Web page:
Soap and Flannel by Jasper Gordon
I think I’m not alone in saying that Lent, the traditional period of reflection, has felt increasingly ‘weighty,’ holy ground even before any needed isolation. (I write during Holy Week. My family is in a slow process of recovering from a flu-virus with Covid like symptoms.) I’ve been reminded initially of a sense of mild anxiety from early childhood. Something like being halted by being snowed-in or the electricity being cut-off. Given the circumstances, the need to pray has seemed wholly obvious; ‘Lord, what’s going on? What are you saying to us? Have mercy on us. Amen!’.
Having more time, I did notice an amusing juxtaposition of radio news stories; for reasons of present public health, Parisians are ordered only to jog after dark and notice is given of a chance to view a huge ‘pink’ super-moon over-night in the one newscast. Jogging-by-moonlight in Paris now seemed less of an imposition upon time-honoured French liberty, and far more acceptable as romantic opportunity! That I can be inspired to so readily change my view here, does remind me of getting through those earlier experiences. Being able to make the change from a rather assumed and negative fixed mind-set to a more open-ended consideration of; ‘What now?’ can be healthy. I started to think that maybe these new conditions are to some extent presenting some sort of opportunity and I recalled all those wonderful family stories being told by candlelight and correlating rediscovered depths of co-operation.
Keeping abreast of the news is becoming increasingly addictive. Meeting via Zoom, House-group has the inevitable discussion about maintaining a healthy routine during the restrictions! Historically, following a modern version of the Book of Common Prayer, my household has come together to pray once a week and reading the opening lines of God’s Ten Commandments once again, I’m struck by the familiar; ‘You shall have no other gods besides me.’ God is Jealous! This makes me consider, whose word am I prioritising just now? News feeds, group chats, community needs…I re-realise all these voices must include God’s word in the conversation. Following on from this, later-on that week during a morning Quiet-time, I reflect on something Oswald Chambers said regarding the imparting of Holy Spirit’s gift of discernment; that inspired perception should lead more to a place of intercession than one of criticism. Prayer is relevant work.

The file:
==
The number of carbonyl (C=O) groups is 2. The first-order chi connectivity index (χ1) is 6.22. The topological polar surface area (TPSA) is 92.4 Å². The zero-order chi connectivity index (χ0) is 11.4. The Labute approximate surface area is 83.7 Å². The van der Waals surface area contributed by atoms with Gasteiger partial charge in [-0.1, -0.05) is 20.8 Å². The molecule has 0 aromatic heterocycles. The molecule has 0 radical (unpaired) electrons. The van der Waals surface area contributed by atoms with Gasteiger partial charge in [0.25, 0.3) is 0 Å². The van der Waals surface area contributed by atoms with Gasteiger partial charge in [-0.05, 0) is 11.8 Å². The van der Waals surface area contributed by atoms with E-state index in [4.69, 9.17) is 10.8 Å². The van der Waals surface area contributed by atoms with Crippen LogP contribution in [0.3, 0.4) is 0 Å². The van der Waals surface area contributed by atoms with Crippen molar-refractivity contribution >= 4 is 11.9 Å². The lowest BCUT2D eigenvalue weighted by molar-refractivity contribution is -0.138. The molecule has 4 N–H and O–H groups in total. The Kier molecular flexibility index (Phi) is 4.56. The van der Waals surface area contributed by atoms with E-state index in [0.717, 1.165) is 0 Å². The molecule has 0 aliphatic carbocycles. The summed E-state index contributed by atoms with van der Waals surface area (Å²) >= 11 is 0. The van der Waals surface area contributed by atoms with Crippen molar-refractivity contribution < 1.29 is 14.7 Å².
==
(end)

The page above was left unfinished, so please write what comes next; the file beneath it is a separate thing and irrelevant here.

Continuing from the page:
Staying in-touch with work (I’m a Care worker) a cheering piece of on-line emergency advice from one of my Managers reads; ‘Remember – Alcohol gel only works on clean hands!’ Probably subconsciously motivated by the current shortage of hand-cleanser; during one of those family bible readings, I’m challenged by the cleansing metaphors used in the third chapter of Malachi to describe the impact of Messiah’s arrival; ‘Like soap for cleansing raw wool.’ (v.2) The metaphorical use here suggests to me that the cleansing called for needs to be at a deeper, moral level. God looks at the heart. Suffering can be a process that allows people the chance to change. The thought comes that our present circumstances also point to deeper, sociological needs and beg a more profound response from us. Malachi concludes by warning of the consequences of folk not including the Creator in the process of working out what they are meant to do for their own good; ‘He (God) will turn the hearts of fathers to the children and the hearts of children to the fathers…else I will strike the land with utter destruction.’ (Ch.4 v.6) How enforced upon us are our own family lives just now?!
‘Spasms’ that come more forcefully and closer together give a sense of change that recalls people’s repeated use of the phrase ‘unprecedented’ about these current events. This in turn reminds me of Jesus using an image from family life to further describe the testing events leading to his return; ‘These are the beginning of birth pains.’ (Mark Ch.13 v.8.) So, what do we do in our waiting?? Jesus commands us to; ‘keep watch,’ (See: Matt Ch.24 v.42) and to have our, ‘lamps full of oil.’ (See: Matt Ch.25 v.10) Which I think means being continually re-filled/over-flowing with Holy Spirit.
One main story from Jesus’ news feed (‘Gospel’ meaning good news.) is that we’re all invited to a wedding. (See: Matt. Ch.22 – and I know what you’re thinking – Jesus can’t return until the social distancing restrictions are lifted?) There is something disrespectful of the intended union in this story about the guest, initially addressed as a ‘Friend,’ (v.12) thrown-out for wearing inappropriate clothing. One pleasure of working from home we’ve recently been enjoying is the relaxation in the need for maintaining formal-wear (some more than others), which makes me wonder what this is about? Jesus might have had in mind the prophet Isaiah’s earlier joyful vision of being clothed in, ‘garments of salvation.’ (See: Isa. Ch.6 v.10) In Revelation, John sees the Saints wearing fine linen at the ‘wedding of the lamb’ which represents their ‘righteous acts.’ (See: Rev. Ch.19 v.8) I think there is that sense of security here in knowing what to do; knowledge (Salvation) leads to action (righteous acts.) This is what we present in public; our ‘posh frock,’ so to speak. It may be intense and at times emotional but it’s through our on-going ‘working things out’ repentance and willingness to change; our thanks-giving and resulting worship, that we maintain loving relationship – just like in a marriage.
Looking forward to meeting everyone in the spacious (thank God for his provision) accommodation of the Kings Hall rather than on-screen.